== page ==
We'd thought about emigrating. Guess that won't be happening now!

MrsLion Sat 04-May-13 09:01:29

Yanbu to point out that some NHS healthcare isn't 'free'. It's not.

But would be V V U for people to whinge about the costs - healthcare in the uk in general, is amazingly affordable.

ouryve Fri 03-May-13 23:45:19

tomorrow - it's a one off cost for all of them. Not one cost for each tooth.

WilsonFrickett Fri 03-May-13 23:34:16

That's the other thing of course - private insurance just entitles you to use NHS facilities and staff ahead of the queue and is very expensive. There isn't an affordable, comprehensive 'second stream'. For eg, I'm a freelance copywriter. If I get an RSI I don't think I'd get much help from the NHS, which is kinda fair enough - its hardly life threatening. But if it stops me from working...

But if, again, there was that honest debate that said, 'well the NHS is here for this and that, but if you think this is important you can buy some cheap insurance to help you access it', that would be a good thing IMO.

valiumredhead Fri 03-May-13 23:20:42

OP why won't your GP refer you for a block of physio sessions? The last to GP's I have had have done so.

tomorowisanotherday Fri 03-May-13 23:07:21

okay, so £150 for three teeth.... Anyone got a pair of rusty pliers????

Startail Fri 03-May-13 21:53:31

As another person who cannot function at all without my glasses, that's the one that irritates me most. Because of safety driving and spotting glaucoma etc. I think people ought to get a free annual/biannual eye test like children can. DD still costs me money for glasses because she's a awkward fashion conscious madam.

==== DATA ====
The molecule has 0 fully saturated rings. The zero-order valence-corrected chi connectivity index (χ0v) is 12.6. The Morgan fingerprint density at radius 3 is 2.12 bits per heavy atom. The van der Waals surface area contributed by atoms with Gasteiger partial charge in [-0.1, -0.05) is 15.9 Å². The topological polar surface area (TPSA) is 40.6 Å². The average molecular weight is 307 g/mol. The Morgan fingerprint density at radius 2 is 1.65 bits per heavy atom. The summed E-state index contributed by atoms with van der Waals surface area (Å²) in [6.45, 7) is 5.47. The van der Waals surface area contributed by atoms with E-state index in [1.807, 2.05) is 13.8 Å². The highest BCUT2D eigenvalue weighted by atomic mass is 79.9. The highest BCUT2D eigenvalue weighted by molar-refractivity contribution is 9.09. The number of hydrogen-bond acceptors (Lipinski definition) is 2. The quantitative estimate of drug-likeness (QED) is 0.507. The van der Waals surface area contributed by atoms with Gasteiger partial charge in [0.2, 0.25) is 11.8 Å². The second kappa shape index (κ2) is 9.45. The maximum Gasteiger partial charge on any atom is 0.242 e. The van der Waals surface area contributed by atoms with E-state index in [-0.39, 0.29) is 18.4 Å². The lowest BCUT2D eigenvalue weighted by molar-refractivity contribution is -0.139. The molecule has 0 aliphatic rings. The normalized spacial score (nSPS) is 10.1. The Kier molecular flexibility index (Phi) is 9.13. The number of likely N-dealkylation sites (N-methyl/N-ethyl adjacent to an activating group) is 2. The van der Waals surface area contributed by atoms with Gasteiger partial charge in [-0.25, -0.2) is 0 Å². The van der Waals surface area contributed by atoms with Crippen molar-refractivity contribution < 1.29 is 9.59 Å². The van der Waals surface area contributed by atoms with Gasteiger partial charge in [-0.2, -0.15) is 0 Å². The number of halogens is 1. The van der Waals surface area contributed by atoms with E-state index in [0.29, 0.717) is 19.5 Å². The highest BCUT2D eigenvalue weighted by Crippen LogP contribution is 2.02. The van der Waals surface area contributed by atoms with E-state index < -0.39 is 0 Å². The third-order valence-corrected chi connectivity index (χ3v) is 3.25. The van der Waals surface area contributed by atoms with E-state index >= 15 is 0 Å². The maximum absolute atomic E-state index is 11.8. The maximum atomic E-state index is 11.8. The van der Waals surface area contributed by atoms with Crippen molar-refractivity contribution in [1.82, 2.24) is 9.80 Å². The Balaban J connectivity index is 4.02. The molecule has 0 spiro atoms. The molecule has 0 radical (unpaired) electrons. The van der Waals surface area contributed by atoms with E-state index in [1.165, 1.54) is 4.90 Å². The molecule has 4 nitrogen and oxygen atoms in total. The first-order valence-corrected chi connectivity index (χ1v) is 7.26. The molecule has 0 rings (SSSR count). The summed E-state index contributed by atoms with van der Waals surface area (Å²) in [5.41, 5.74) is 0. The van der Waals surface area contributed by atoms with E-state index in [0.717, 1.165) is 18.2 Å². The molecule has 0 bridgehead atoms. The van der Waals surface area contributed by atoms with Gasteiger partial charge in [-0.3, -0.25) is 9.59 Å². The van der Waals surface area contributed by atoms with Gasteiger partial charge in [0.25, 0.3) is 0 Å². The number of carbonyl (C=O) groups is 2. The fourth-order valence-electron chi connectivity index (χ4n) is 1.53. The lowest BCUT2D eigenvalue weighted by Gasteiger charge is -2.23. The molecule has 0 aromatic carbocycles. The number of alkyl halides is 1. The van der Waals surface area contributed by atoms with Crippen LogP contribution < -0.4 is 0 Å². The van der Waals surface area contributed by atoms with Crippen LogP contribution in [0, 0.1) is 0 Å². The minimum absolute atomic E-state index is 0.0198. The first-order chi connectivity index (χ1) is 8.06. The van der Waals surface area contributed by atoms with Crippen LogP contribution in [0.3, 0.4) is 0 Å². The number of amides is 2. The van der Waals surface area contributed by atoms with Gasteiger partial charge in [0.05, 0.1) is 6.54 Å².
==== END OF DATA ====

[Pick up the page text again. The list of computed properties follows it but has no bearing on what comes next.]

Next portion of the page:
I choose not to hunt high and low for an NHS dentist as ours is nice and good with DCs (who are still free)

Xenia Fri 03-May-13 21:44:35

I cancelled our private healthcare as no one ever seems to be ill. I have been to our GP myself about once in the last 8 years (I realise I am terribly terribly lucky that this is so) and when we have used the NHS it's been really good. Also if I needed to pay the full cost of anything privately if I wanted it done privately I could probably afford it.

I have paid for the odd thing privately for the children but that has cost nothing like the cost of paying for BUPA and some of that cost would be things private insurers do not cover anyway.

I suspect we are very lucky having good NHS dentists around here and our GP is a large group practice in new building with 7 day a week appointments.

RevoltingPeasant Fri 03-May-13 21:31:05

Horry, not only are they expensive, they don't cover much compared to lots of other programmes in other countries.

We had health insurance arranged through my dad's work when I was a kid but I was able to keep it on at my own expense afterwards (I cancelled it when I returned to study). It was about £90 a month but covered everything-everything and they were not shitty about paying out.